Hanging loose: ‘Please just have me killed, Mr President’


Former kamiti death row inmate Daniel Wachira with his great-grandchild after he was released on power of mercy granted by the president. He had served for 24 years.

Joseph Mwathi Nyanjui wants to die at 24. The key to his death wish is held by President Uhuru Kenyatta. Nyanjui, a death row convict, has written to the president to allow prison authorities to execute him without much fuss.

The former hawker was sentenced to death in 2011 on robbery with violence charges. Nyanjui, who was sentenced to death by Kiambu Magistrate Geoffrey Oduor, maintains his innocence pending a Court of Appeal ruling.

His first appeal was at the High Court where the judges, Lydia Achode and Richard Mwongo, upheld Judge Oduor’s verdict.

The last born in a family of four is not hopeful of receiving any good news from the Court of Appeal that is set to hear his appeal in two weeks. The prospect of an agonising old age in the slammer is not one he looks forward to.

Joseph Nyanjui, whom we could not photograph as all electronic gadgets are left at the prison’s reception, claims he is being subjected to psychological torture by being held indefinitely in death row, and would rather he was just executed. Immediately.

But only President Uhuru can sign his death warrant under the law. In fact, just this week President Uhuru released Daniel Wachira, a condemned man on death row and 100 others through employing the ‘Prerogative of Mercy’ that the president wields. Wachira was on death row for 24 years

The problem with Nyanjui’s plea is that no Kenyan slapped with the death penalty has been executed in 27 years, even though the sentence still exists in our penal code.

Another problem for Nyanjui, who has added weight at the Kamiti Maximum Prison, which he disparagingly describes as being “fattened on state funds,” is that Kenya has no hangman.

The last long-serving executioner at the Death Pit (in Kamiti), Kirugumi wa Wanjuki, died in 2009. This is curious, given that Kenya has more than 1,600 death row convicts doing time in prisons.

In 2009, Kenya had 4,000 offenders waiting to be hanged when retired President Mwai Kibaki exercised the Power of Mercy and commuted their sentences to life imprisonment.

About five years later, 1,600 convicts are languishing in death row waiting for the hangman. Wanjuki served for 13 years at the Kamiti Maximum Security Prison before quietly retiring and later dying at 86. He joined the Prisons Service at 37 and underwent training as a hangman before succeeding his predecessor, an Asian man.

The Prisons Service has never trained another hangman, even though the death penalty has not been abolished in Kenya. Crimes punishable by death include murder, aggravated robbery, attempted robbery, treason, administering of oaths and military offences.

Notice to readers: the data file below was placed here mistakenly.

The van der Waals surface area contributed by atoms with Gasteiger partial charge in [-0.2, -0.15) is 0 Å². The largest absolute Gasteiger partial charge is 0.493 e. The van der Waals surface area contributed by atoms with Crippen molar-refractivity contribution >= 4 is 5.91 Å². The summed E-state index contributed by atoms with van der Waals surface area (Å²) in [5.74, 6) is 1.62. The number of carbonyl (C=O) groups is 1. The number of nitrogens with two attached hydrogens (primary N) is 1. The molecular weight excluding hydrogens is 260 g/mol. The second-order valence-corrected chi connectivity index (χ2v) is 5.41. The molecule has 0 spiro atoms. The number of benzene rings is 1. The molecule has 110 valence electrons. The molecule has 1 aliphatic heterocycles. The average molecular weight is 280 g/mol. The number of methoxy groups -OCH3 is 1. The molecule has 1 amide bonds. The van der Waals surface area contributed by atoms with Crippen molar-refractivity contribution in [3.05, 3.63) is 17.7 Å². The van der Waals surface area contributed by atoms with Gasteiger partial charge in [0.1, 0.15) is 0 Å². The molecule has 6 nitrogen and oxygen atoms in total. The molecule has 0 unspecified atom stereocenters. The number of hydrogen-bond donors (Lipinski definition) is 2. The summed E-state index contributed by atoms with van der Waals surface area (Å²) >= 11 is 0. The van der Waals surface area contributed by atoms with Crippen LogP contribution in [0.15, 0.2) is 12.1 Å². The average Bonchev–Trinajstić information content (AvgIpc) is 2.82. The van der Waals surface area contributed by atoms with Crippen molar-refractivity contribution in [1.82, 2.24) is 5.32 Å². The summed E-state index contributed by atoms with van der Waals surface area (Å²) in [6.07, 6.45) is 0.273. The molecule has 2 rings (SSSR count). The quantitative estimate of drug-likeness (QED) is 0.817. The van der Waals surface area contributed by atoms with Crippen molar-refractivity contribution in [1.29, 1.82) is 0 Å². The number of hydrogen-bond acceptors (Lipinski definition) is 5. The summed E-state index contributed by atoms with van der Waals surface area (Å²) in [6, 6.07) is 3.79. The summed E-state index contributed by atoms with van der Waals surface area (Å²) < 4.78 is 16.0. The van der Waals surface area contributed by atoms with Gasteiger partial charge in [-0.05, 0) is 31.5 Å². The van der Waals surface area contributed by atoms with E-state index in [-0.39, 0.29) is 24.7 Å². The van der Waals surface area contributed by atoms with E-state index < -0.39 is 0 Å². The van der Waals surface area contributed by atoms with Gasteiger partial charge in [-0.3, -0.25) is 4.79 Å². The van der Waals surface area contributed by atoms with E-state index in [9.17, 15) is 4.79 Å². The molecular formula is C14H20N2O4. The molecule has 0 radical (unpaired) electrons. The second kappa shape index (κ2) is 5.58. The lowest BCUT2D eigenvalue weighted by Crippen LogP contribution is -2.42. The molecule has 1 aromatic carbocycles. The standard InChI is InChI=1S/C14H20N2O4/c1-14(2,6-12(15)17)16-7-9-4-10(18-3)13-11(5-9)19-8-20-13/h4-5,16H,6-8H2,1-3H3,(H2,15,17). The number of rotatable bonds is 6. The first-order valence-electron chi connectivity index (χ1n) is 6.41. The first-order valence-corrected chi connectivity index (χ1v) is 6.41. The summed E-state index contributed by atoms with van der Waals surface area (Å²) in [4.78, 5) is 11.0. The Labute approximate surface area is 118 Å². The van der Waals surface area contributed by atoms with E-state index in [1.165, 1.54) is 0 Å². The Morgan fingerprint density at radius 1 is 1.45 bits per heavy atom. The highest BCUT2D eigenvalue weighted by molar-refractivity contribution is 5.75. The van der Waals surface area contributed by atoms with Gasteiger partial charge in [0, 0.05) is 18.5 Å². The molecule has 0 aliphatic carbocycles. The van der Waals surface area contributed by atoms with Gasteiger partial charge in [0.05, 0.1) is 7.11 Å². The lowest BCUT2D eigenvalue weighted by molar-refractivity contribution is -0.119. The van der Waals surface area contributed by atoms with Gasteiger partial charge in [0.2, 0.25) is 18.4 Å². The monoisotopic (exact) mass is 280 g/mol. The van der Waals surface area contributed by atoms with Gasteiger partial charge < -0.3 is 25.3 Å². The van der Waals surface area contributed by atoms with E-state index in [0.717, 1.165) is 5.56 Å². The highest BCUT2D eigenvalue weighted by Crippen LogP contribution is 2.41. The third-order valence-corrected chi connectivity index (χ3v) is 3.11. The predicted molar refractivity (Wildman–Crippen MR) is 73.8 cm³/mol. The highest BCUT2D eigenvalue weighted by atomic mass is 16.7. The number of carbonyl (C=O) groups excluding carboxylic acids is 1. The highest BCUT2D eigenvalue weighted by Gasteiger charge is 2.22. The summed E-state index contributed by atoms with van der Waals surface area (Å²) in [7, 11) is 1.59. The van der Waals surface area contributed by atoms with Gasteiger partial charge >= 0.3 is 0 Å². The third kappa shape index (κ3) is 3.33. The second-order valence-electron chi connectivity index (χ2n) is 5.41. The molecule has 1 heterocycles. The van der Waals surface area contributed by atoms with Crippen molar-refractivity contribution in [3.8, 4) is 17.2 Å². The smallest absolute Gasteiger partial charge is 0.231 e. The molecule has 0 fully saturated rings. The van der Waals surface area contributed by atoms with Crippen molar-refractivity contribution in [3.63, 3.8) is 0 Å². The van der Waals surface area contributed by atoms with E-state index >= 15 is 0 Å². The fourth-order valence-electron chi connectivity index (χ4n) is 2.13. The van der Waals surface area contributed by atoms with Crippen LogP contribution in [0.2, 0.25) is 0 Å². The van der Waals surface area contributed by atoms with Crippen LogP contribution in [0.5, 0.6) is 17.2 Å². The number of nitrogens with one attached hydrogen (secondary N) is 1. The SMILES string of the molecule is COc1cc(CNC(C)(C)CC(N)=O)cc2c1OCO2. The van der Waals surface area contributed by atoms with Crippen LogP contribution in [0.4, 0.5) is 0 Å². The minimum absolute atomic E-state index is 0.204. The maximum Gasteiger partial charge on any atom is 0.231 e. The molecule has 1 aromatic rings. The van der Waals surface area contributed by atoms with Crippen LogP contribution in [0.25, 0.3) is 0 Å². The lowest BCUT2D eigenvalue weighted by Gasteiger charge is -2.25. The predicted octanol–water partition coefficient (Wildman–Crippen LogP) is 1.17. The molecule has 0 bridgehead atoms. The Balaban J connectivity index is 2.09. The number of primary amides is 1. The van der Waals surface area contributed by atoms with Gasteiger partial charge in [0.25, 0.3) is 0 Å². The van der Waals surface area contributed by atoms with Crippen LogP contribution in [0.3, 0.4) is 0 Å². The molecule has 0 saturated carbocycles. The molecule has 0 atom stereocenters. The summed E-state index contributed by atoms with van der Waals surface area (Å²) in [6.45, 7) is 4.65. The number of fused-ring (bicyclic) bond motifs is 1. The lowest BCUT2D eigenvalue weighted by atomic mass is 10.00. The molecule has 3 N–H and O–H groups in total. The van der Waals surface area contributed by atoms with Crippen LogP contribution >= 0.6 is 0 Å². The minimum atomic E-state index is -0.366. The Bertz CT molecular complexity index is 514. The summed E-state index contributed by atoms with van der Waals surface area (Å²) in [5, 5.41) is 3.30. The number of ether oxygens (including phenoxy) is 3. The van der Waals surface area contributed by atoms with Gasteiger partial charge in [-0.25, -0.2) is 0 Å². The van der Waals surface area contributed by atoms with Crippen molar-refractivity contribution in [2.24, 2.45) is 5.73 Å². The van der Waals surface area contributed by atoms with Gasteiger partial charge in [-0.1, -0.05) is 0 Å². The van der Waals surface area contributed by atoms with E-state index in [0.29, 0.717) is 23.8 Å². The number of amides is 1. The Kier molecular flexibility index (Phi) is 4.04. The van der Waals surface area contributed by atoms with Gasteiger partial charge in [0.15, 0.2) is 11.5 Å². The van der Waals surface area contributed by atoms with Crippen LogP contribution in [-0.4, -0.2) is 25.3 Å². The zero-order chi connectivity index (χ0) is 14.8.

A senior Prisons’ officer said they have been pushing to have the death penalty abolished as it was the source of many murders and violent crimes.

He said from their experience and interactions with jailed offenders, people commit capital offences knowing they will not be killed as stipulated in law.

“We have been fighting to have the death penalty done away with completely, because it is of no value, but instead is the root cause of security challenges. People commit murder knowing very well that nothing will be done to them. They know that upon conviction, they will while away their time in prison,” said the officer.

Many executions were carried out in Kamiti. Abortive 1982 coup plotters Pancras Oteyo Okumu and Hezekiah Ochuka Rabala, were the last to be hanged on May 17, 1987.

Ochuka met his death with “composure and defiance” Kirugumi recalled in a 2004 interview.

On murder, the penal code states: “any person who of malicious aforethought causes the death of another person by an unlawful act or omission is guilty of murder.”

It goes on to say that any person convicted of murder shall be sentenced to death.

Pursuant to the Kenya Defence Forces Act, treachery, spying, aiding enemies of the state, assisting enemies with intelligence information, misconduct, mutiny and unlawful advocacy for a change of government are all death-eligible offenses for members of the Kenya Defence Forces.

Treason is punishable by death. A variety of acts, including sedition, intended to undermine or overthrow the government, harm or kill the president or instigate or engage in war against the Republic of Kenya, are deemed as acts of treason.

Prisons Commissioner General, Isaiah Osugo, did not respond to our call and text message.

A Prisons source intimated that should circumstances demand the need for a hangman, the services of the military are likely to be sought. Military spokesman Bogita Ongeri promised to crosscheck this claim and revert back to The Nairobian.

The Nairobian



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